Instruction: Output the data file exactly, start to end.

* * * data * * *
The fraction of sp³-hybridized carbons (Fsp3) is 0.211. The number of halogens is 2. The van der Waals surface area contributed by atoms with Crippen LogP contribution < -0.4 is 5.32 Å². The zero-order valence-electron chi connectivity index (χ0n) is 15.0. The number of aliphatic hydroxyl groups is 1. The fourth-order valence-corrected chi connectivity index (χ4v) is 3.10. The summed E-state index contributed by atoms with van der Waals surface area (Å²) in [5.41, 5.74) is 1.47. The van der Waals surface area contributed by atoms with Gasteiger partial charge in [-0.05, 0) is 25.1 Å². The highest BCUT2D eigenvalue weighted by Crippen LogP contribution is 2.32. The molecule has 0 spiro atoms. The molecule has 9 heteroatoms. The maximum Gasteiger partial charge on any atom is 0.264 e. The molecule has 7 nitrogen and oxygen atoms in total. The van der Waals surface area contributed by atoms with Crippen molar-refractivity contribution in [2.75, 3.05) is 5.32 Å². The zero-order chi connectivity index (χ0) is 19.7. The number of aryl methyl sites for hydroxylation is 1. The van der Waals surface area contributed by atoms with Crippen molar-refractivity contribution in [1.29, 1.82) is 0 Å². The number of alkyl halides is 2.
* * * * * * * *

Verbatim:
The fraction of sp³-hybridized carbons (Fsp3) is 0.211. The number of halogens is 2. The van der Waals surface area contributed by atoms with Crippen LogP contribution < -0.4 is 5.32 Å². The zero-order valence-electron chi connectivity index (χ0n) is 15.0. The number of aliphatic hydroxyl groups is 1. The fourth-order valence-corrected chi connectivity index (χ4v) is 3.10. The summed E-state index contributed by atoms with van der Waals surface area (Å²) in [5.41, 5.74) is 1.47. The van der Waals surface area contributed by atoms with Gasteiger partial charge in [-0.05, 0) is 25.1 Å². The highest BCUT2D eigenvalue weighted by Crippen LogP contribution is 2.32. The molecule has 0 spiro atoms. The molecule has 9 heteroatoms. The maximum Gasteiger partial charge on any atom is 0.264 e. The molecule has 7 nitrogen and oxygen atoms in total. The van der Waals surface area contributed by atoms with Crippen molar-refractivity contribution in [2.75, 3.05) is 5.32 Å². The zero-order chi connectivity index (χ0) is 19.7. The number of aryl methyl sites for hydroxylation is 1. The van der Waals surface area contributed by atoms with Crippen molar-refractivity contribution in [1.29, 1.82) is 0 Å². The number of alkyl halides is 2.